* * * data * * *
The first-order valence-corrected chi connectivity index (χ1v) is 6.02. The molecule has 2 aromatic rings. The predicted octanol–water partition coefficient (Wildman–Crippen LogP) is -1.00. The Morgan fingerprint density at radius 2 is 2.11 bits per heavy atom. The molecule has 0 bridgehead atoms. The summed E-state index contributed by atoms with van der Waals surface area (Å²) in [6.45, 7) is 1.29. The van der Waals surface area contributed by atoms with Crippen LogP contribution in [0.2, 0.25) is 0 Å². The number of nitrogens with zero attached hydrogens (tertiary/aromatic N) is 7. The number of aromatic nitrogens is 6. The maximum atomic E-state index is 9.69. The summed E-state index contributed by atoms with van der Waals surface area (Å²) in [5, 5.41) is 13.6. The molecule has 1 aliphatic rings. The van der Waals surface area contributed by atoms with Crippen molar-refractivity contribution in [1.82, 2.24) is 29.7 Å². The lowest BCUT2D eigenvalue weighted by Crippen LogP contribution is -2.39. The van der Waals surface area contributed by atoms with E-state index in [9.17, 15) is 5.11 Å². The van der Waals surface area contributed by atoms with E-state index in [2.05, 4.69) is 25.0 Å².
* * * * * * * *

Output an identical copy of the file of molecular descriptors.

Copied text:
The first-order valence-corrected chi connectivity index (χ1v) is 6.02. The molecule has 2 aromatic rings. The predicted octanol–water partition coefficient (Wildman–Crippen LogP) is -1.00. The Morgan fingerprint density at radius 2 is 2.11 bits per heavy atom. The molecule has 0 bridgehead atoms. The summed E-state index contributed by atoms with van der Waals surface area (Å²) in [6.45, 7) is 1.29. The van der Waals surface area contributed by atoms with Crippen LogP contribution in [0.2, 0.25) is 0 Å². The number of nitrogens with zero attached hydrogens (tertiary/aromatic N) is 7. The number of aromatic nitrogens is 6. The maximum atomic E-state index is 9.69. The summed E-state index contributed by atoms with van der Waals surface area (Å²) in [5, 5.41) is 13.6. The molecule has 1 aliphatic rings. The van der Waals surface area contributed by atoms with Crippen molar-refractivity contribution in [1.82, 2.24) is 29.7 Å². The lowest BCUT2D eigenvalue weighted by Crippen LogP contribution is -2.39. The van der Waals surface area contributed by atoms with E-state index in [9.17, 15) is 5.11 Å². The van der Waals surface area contributed by atoms with E-state index in [2.05, 4.69) is 25.0 Å².